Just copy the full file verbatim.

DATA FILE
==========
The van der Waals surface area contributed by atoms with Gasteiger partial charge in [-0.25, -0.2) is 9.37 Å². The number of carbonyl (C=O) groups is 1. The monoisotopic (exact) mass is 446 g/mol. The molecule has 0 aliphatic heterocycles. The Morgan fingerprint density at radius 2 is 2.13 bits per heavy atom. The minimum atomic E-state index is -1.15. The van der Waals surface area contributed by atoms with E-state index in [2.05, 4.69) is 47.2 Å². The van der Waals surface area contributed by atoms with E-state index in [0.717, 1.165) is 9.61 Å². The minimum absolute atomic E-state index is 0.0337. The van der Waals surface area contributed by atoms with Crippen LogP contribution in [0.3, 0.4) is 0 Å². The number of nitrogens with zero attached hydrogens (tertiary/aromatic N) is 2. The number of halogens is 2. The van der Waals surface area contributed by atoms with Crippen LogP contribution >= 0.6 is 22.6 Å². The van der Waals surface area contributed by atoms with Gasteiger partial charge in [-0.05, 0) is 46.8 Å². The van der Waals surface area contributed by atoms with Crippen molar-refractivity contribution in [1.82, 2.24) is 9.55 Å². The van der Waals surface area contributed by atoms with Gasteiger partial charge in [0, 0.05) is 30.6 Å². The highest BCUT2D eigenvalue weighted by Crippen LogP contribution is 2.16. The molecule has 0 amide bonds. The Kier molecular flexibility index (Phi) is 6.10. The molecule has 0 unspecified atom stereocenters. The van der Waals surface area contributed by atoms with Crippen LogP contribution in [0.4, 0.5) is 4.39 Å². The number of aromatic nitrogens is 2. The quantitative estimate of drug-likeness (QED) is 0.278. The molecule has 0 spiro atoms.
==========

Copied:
The van der Waals surface area contributed by atoms with Gasteiger partial charge in [-0.25, -0.2) is 9.37 Å². The number of carbonyl (C=O) groups is 1. The monoisotopic (exact) mass is 446 g/mol. The molecule has 0 aliphatic heterocycles. The Morgan fingerprint density at radius 2 is 2.13 bits per heavy atom. The minimum atomic E-state index is -1.15. The van der Waals surface area contributed by atoms with E-state index in [2.05, 4.69) is 47.2 Å². The van der Waals surface area contributed by atoms with E-state index in [0.717, 1.165) is 9.61 Å². The minimum absolute atomic E-state index is 0.0337. The van der Waals surface area contributed by atoms with Crippen LogP contribution in [0.3, 0.4) is 0 Å². The number of nitrogens with zero attached hydrogens (tertiary/aromatic N) is 2. The number of halogens is 2. The van der Waals surface area contributed by atoms with Crippen LogP contribution >= 0.6 is 22.6 Å². The van der Waals surface area contributed by atoms with Gasteiger partial charge in [-0.05, 0) is 46.8 Å². The van der Waals surface area contributed by atoms with Crippen molar-refractivity contribution in [1.82, 2.24) is 9.55 Å². The van der Waals surface area contributed by atoms with Gasteiger partial charge in [0, 0.05) is 30.6 Å². The highest BCUT2D eigenvalue weighted by Crippen LogP contribution is 2.16. The molecule has 0 amide bonds. The Kier molecular flexibility index (Phi) is 6.10. The molecule has 0 unspecified atom stereocenters. The van der Waals surface area contributed by atoms with Crippen LogP contribution in [0.4, 0.5) is 4.39 Å². The number of aromatic nitrogens is 2. The quantitative estimate of drug-likeness (QED) is 0.278. The molecule has 0 spiro atoms.